Q12: Why is the trail alignment close to the road along Caldwell Avenue, Lehigh Avenue and Central Avenue?

Q12: Why is the trail alignment close to the road along Caldwell Avenue, Lehigh Avenue and Central Avenue?

The trail alignment is five feet from the road along Caldwell Avenue, Lehigh Avenue and Central Avenue to utilize existing sidewalk infrastructure and reduce the number of trees that will need to be removed. Also, the area further west along Central Avenue wet and not suitable for a trail. UPDATE November 9, 2015: The trail now was moved in 60 feet from Central to accommodate additional space for cars to exit Louise and Prescott.

 

Q13: Will there be a traffic crossing at Foster Avenue and Kostner Avenue? Will there be a traffic crossing at Foster Avenue and Kilbourn Avenue?

Q13: Will there be a traffic crossing at Foster Avenue and Kostner Avenue? Will there be a traffic crossing at Foster Avenue and Kilbourn Avenue?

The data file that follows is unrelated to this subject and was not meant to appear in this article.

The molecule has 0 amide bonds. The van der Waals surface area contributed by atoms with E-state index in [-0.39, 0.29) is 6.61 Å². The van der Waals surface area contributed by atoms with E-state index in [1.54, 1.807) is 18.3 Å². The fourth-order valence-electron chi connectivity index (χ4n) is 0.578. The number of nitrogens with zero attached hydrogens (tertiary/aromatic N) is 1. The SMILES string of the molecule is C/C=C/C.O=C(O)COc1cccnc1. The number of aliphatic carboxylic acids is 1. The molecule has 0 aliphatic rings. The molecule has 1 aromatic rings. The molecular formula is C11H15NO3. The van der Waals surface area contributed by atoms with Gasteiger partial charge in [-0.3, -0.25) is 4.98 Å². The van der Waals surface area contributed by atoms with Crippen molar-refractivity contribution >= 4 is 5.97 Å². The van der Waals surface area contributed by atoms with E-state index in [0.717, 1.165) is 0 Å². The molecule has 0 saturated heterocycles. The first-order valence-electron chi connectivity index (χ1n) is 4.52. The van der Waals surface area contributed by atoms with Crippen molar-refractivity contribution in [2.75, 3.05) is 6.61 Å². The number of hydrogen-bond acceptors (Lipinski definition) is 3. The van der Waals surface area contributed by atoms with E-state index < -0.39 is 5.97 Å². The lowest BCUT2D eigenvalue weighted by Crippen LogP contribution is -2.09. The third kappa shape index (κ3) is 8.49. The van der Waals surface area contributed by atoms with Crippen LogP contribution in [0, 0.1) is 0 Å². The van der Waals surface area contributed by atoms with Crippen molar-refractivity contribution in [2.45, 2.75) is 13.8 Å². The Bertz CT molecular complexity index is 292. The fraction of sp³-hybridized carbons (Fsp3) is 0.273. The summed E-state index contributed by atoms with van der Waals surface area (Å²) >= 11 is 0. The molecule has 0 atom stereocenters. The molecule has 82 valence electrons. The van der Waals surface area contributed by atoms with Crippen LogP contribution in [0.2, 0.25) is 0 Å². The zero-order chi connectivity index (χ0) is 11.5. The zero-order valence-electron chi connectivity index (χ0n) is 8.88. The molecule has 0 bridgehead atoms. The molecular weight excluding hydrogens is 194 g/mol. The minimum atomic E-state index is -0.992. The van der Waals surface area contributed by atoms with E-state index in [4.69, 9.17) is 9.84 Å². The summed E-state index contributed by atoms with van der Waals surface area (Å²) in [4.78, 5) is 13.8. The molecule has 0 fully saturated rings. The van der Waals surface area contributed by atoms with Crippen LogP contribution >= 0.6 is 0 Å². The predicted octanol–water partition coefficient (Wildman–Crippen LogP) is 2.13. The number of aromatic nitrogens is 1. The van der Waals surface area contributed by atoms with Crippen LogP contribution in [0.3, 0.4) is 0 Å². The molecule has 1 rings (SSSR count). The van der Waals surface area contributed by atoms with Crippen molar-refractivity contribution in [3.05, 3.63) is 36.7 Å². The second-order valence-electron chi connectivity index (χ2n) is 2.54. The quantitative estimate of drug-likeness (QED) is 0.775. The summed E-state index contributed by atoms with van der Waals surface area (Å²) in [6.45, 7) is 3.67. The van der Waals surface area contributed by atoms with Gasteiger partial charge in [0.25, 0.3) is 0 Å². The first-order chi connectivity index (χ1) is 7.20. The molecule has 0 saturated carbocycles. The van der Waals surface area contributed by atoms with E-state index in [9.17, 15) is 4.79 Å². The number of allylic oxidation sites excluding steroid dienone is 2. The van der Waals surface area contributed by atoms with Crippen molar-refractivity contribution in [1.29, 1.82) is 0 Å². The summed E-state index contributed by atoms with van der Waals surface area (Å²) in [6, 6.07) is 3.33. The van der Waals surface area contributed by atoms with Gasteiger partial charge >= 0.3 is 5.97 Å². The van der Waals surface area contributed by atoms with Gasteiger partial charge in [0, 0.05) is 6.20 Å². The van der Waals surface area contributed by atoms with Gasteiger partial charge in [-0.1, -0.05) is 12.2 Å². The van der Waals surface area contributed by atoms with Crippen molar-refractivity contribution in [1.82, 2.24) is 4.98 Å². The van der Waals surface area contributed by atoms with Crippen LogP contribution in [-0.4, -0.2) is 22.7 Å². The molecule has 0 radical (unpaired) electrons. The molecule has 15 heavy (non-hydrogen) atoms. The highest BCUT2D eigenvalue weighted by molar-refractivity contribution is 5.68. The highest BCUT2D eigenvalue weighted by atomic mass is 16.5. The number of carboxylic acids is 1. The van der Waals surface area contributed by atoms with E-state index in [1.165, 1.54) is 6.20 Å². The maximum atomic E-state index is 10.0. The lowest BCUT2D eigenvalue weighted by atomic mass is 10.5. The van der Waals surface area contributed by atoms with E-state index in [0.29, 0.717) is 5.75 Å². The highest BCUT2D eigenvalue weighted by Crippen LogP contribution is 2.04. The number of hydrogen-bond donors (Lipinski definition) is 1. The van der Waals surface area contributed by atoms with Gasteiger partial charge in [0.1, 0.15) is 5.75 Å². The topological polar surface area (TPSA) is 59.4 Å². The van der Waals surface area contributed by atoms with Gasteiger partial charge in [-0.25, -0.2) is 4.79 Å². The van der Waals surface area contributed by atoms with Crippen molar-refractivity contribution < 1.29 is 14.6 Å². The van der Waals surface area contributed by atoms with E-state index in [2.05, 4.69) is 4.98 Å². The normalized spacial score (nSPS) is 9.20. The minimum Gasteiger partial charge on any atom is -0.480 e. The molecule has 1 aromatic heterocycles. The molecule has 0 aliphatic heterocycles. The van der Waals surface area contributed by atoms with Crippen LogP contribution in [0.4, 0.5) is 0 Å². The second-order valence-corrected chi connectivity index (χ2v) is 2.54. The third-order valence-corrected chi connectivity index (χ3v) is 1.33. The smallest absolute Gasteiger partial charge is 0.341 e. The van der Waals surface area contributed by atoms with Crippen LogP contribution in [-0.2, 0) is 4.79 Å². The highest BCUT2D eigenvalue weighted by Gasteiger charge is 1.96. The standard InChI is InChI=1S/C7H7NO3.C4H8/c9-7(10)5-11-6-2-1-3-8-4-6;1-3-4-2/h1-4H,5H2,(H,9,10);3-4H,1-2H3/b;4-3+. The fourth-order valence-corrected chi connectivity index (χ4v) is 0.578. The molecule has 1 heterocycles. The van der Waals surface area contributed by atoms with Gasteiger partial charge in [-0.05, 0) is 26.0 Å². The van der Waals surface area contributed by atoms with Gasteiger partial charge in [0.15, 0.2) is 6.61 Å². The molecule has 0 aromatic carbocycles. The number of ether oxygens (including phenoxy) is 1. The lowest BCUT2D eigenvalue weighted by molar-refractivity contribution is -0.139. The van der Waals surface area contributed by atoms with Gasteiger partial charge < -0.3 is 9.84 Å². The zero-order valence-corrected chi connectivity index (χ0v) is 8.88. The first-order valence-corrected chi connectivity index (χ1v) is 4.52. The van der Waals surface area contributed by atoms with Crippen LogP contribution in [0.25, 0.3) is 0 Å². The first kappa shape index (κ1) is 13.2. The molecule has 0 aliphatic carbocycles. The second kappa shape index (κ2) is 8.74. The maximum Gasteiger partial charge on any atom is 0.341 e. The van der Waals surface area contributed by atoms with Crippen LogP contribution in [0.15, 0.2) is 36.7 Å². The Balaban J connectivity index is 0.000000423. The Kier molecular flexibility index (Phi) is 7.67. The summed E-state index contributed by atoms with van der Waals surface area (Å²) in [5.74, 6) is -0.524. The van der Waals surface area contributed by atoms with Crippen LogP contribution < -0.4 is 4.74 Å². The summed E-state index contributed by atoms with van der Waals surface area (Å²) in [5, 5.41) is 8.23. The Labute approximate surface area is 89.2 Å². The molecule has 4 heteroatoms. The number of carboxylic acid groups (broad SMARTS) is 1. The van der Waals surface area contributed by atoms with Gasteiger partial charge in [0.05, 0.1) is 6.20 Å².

There are two existing lights at Kostner each with stripped crosswalks that would provide direct access to either the North Branch Trail or Gompers Park Trail.

The crossing at Foster Avenue and Kilbourn Avenue is two blocks (approximately 800 feet) west of Kostner Ave and is directly across the street from Irene Hernandez Family Picnic Area. This crossing is currently striped but without a signal. This would bring trail users into the parking lot, but does not provide direct trail access. The Forest Preserves has submitted a request to CDOT to see if a traffic crossing is possible at this location.

 

Q14: Will there be a traffic crossing at Forest Glen Avenue?

Q14: Will there be a traffic crossing at Forest Glen Avenue?

A mid-block traffic crossing with striped crosswalk and signage indicating the trail crossing will be installed. Any dead trees in close proximity that pose a hazard for trail users will be removed.

 

Q15: How will the trail cross Devon Avenue?

Q15: How will the trail cross Devon Avenue?

There is an existing light and striped cross walk with pedestrian crossing signals.

 

Q16: How will trail users be notified of trail closures or reroutes due to flooding?

Q16: How will trail users be notified of trail closures or reroutes due to flooding?